Self-funded group health plans seem to be similar to insured group health plans, and they appear to offer comparable benefits and have comparable claim denial rates, Obama administration officials say.
Congress required the U.S. Department of Labor and the U.S. Department of Health and Human Services (HHS) to give it information about the self-funded health plan market in Section 1254 of the Patient Protection and Affordable Care Act (PPACA).
Members of Congress wanted to see whether large numbers of self-funded plans might respond to new PPACA health plan requirements by fleeing to the self-funded market, which will face somewhat fewer restrictions.
The self-funded market may prove to be more appealing than the insured market when more PPACA provisions start taking effect, HHS officials say in their self-funded market report.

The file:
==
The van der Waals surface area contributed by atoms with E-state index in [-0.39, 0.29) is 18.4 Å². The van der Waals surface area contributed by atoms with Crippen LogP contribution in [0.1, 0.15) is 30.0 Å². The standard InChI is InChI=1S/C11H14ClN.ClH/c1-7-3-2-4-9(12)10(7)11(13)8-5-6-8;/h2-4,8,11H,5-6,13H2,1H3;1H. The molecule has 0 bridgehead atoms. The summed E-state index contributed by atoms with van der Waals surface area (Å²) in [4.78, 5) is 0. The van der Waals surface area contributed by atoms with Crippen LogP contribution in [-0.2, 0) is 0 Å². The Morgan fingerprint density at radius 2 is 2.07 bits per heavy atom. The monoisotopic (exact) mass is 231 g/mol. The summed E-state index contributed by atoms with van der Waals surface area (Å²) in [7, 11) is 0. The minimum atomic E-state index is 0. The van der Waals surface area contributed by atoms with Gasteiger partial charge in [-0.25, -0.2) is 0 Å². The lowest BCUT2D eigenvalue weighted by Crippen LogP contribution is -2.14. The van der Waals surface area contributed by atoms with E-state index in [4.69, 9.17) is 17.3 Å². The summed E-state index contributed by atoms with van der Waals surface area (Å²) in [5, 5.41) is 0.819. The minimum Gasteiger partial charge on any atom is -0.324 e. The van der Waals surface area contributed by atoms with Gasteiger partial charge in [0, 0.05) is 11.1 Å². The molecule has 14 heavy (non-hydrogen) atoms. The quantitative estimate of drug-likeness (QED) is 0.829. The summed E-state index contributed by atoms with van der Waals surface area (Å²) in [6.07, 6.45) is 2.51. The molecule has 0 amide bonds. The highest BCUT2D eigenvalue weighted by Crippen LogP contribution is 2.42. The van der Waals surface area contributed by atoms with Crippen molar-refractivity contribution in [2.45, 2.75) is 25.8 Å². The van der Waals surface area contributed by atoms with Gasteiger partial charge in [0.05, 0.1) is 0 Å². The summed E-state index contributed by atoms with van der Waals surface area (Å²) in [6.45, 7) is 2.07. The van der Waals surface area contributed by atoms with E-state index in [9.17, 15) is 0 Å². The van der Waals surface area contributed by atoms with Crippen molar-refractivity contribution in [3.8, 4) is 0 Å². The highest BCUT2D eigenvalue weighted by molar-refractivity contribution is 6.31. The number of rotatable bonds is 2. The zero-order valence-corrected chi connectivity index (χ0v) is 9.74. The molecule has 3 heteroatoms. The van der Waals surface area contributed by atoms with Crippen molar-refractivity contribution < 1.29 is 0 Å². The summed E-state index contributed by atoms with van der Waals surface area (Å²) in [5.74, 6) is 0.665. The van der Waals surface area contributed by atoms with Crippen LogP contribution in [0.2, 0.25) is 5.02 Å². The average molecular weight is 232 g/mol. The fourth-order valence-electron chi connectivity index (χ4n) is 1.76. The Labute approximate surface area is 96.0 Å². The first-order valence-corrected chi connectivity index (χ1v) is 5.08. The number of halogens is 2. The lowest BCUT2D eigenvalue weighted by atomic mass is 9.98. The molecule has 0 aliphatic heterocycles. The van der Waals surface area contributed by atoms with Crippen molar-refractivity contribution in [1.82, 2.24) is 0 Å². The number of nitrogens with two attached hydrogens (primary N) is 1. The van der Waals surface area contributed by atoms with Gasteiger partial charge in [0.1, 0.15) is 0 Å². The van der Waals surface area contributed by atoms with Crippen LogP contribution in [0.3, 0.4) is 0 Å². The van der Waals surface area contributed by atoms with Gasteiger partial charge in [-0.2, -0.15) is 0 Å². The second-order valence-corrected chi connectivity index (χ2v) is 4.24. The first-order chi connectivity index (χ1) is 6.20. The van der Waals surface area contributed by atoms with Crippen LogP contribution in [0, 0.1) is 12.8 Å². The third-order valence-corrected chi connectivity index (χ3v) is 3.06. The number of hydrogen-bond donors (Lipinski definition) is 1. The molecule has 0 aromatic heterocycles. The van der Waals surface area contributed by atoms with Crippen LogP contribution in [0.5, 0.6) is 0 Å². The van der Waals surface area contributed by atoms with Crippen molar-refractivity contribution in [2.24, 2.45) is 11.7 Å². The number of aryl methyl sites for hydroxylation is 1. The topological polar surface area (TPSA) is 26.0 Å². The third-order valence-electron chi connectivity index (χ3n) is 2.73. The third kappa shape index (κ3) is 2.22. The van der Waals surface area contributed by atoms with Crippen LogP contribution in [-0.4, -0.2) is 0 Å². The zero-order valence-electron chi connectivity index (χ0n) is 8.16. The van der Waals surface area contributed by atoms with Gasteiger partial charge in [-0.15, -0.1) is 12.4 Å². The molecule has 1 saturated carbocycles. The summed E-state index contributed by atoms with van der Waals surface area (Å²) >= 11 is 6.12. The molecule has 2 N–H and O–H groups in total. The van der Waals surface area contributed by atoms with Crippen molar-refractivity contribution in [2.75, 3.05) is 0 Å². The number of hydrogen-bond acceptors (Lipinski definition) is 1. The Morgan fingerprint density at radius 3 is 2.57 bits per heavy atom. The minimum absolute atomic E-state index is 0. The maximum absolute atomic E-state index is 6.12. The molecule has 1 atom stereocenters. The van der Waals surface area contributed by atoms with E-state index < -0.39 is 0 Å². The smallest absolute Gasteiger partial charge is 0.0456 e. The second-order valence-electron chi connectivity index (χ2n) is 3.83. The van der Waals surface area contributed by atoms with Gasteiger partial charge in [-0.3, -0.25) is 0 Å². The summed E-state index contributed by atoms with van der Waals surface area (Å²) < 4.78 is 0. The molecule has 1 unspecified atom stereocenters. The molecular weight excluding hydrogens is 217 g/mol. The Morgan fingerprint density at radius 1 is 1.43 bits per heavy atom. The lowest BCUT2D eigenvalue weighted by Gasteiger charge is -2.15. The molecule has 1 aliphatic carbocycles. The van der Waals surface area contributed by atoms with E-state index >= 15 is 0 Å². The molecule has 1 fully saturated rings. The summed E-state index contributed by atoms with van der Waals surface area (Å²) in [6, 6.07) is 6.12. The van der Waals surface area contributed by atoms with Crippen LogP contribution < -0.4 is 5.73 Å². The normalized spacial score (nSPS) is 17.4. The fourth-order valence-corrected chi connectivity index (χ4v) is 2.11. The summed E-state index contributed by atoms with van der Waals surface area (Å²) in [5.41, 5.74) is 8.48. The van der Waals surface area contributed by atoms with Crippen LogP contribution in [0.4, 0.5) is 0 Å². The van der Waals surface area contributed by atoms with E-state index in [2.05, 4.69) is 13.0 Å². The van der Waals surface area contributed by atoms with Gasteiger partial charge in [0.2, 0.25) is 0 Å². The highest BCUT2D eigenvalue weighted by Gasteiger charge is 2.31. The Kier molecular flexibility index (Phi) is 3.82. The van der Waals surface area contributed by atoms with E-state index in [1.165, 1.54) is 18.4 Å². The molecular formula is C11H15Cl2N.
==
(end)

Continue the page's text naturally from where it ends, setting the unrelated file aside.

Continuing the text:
“If employers with healthy employees opt for self-insurance and leave employers with sicker employees in the community-rated pool, this may lead to adverse selection and increases in premiums for those in the community-rated group,” HHS officials say. “However, the extent of this shift is expected to be limited because self-insurance entails much greater financial risks than full insurance, and these greater risks will likely discourage many small employers from switching to self-insurance.”
The Labor Department reviewed data from 2008 Form 5500 plan reports and found that 12,000 health plans that filed Form 5500s were self-insured, and that 5,000 used a mix of insurance self-funding.